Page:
How Young Brains Get Radicalized

Why are brains of a certain age more vulnerable to terrorist recruitment? The answer lies in the prefrontal cortex.

12.05.15 5:00 AM ET

As ISIS attacks around the world grow more frequent, an understanding of exactly how the group’s ideology spreads becomes increasingly critical.

For those living in ISIS-ruled territories or surrounding areas, there are many factors that make joining the group’s ranks almost inevitable. War-torn living conditions, extreme poverty, lack of general and science education, foreign military occupation of one’s homeland, deaths of civilian relatives in drone attacks—the list goes on.

But what about Americans and individuals from other first-world countries like England and France, who have access to top-notch education, a healthy political climate, and a high quality of life? Why are we seeing such large numbers fleeing to fight overseas, or worse, as has been speculated but not confirmed in the San Bernardino shooting, conspiring to commit attacks at home?

In just the last year, at least 100 Americans have left to join ISIS in Iraq and Syria, and five to 10 times that amount have traveled there from England and France, respectively. What exactly was it that flipped the switch in their mind?

Converting normal people from modernized counties into radicals is all about one thing: persuasion. And persuasion involves figuring out exactly how to convince another person’s brain to obey. A scholar on the Middle East who grew up in Syria and Libya, Nasser Weddady, told The New York Times, “All of us have a natural firewall in our brains that keeps us from bad ideas. [ISIS recruiters] look for weaknesses in the wall, and then they attack.”

Fortunately, findings from neuroscience may help us to understand where these vulnerabilities exist, and why some brains—particularly adolescent brains—are more susceptible to believing whatever they are fed. Such neural insights are important because they contribute to a better understanding of how to combat radicalization here at home. 

According to peer-reviewed research, radicalization is made easier in brains that have impaired functioning in one of the main regions responsible for generating the ability to doubt. Specifically, scientists have found that damage to the brain area known as the ventromedial prefrontal cortex (vmPFC) may cause individuals to have a “doubt deficit”—a hindered ability to question, scrutinize, or be skeptical of new information.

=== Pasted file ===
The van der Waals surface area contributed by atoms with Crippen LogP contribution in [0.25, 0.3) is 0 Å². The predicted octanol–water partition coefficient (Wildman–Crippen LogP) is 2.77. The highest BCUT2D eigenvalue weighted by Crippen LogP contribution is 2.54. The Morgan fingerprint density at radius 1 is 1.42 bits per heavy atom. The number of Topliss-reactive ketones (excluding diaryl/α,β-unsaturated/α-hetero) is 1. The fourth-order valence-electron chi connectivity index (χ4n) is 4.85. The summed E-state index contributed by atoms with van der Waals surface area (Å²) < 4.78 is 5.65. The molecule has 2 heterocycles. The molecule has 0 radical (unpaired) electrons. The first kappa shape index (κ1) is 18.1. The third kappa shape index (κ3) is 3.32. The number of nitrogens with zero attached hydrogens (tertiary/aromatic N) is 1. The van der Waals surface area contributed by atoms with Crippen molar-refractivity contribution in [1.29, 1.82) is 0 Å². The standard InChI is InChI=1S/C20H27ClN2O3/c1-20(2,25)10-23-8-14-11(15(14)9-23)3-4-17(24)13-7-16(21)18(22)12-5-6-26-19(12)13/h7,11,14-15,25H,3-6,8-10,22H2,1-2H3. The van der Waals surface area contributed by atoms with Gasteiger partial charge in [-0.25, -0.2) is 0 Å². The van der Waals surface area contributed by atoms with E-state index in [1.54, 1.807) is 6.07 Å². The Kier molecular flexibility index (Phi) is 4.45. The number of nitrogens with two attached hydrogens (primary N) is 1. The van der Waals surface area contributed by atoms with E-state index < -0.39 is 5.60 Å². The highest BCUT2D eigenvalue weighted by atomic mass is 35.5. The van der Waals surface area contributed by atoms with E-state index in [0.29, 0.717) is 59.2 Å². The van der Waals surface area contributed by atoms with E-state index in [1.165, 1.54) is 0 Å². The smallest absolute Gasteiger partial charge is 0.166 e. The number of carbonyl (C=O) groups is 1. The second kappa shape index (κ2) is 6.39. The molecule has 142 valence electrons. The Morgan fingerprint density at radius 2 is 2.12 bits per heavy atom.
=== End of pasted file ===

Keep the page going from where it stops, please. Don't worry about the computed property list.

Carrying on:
In a 2012 study published in the journal Neuropsychology, researchers found that patients with damage to the vmPFC scored higher on measures of religious fundamentalism and authoritarianism compared to others.

Such qualities would make people with similar impairments, such as those with decreased or disrupted brain activation in the vmPFC, the perfect prey for ISIS recruiters. According to the authors of the study, “Individuals high in authoritarianism tend to easily submit to authority, are often aggressive in the name of authority, and tend to hold dogmatic beliefs without a reflexive critique.”

So the question is, who possesses poor brain circuitry in the prefrontal cortex that could produce doubt deficits? The unsettling answer: young people.

There is overwhelming evidence that teenagers and those in their early 20s have brain circuits in the prefrontal cortex that are still developing. It may come as no surprise that this brain region is also involved in controlling impulses, regulating our emotions, and making sound decisions. The brain’s wiring simply hasn’t had a chance to make all the proper connections to support such behavior.

This falls in line with what is actually being observed in the real world. Teenagers are commonly targeted through the Internet by ISIS recruiters, like 19-year-old Asher Abid Khan from Texas, who was drawn to the group after watching propaganda videos put up by ISIS online.

In another case, ISIS members spent months carefully grooming a 23-year-old female named Alex, who was a devout Christian and Sunday school teacher. A recruiter known to her only as “Faisal” provided the lonely girl with constant companionship by spending hours communicating with her through Skype, Twitter, and email, teaching her the fundamentals and rituals of Islam as a first step.

By being so persistent, ISIS recruiters are also exploiting the brain’s natural tendency to accept beliefs rather than reject them. Since the latter requires an additional evaluation phase, which means more work for the brain, its default state is to believe.

These accounts clearly show that ISIS recruiters recognize the young brain’s vulnerabilities—and how to take advantage of them. If we want to protect against their techniques, we have to understand these vulnerabilities as well.

According to a 2015 report from the Pew Research center, 92 percent of teenagers go online daily, and 24 percent are online “almost constantly.” In light of these numbers, it may be beneficial to increase the resources intelligence agencies are putting into fighting ISIS online. If enough agents are posing as ISIS recruiters, it may be possible to identify potential recruits before they become radicalized. Perhaps it would be effective to put special programs in place that provide counseling and education to these individuals, so that they learn the truth about ISIS and the murderous psychopaths in charge.

Finally, we may all be able to play some role in combatting ISIS by looking for signs of radicalization on social media, and reporting anyone suspected of being brainwashed by the group. Oftentimes, these may simply be young people who are wandering aimlessly through life, looking for their calling, who just need some support and guidance to get them back on the right path.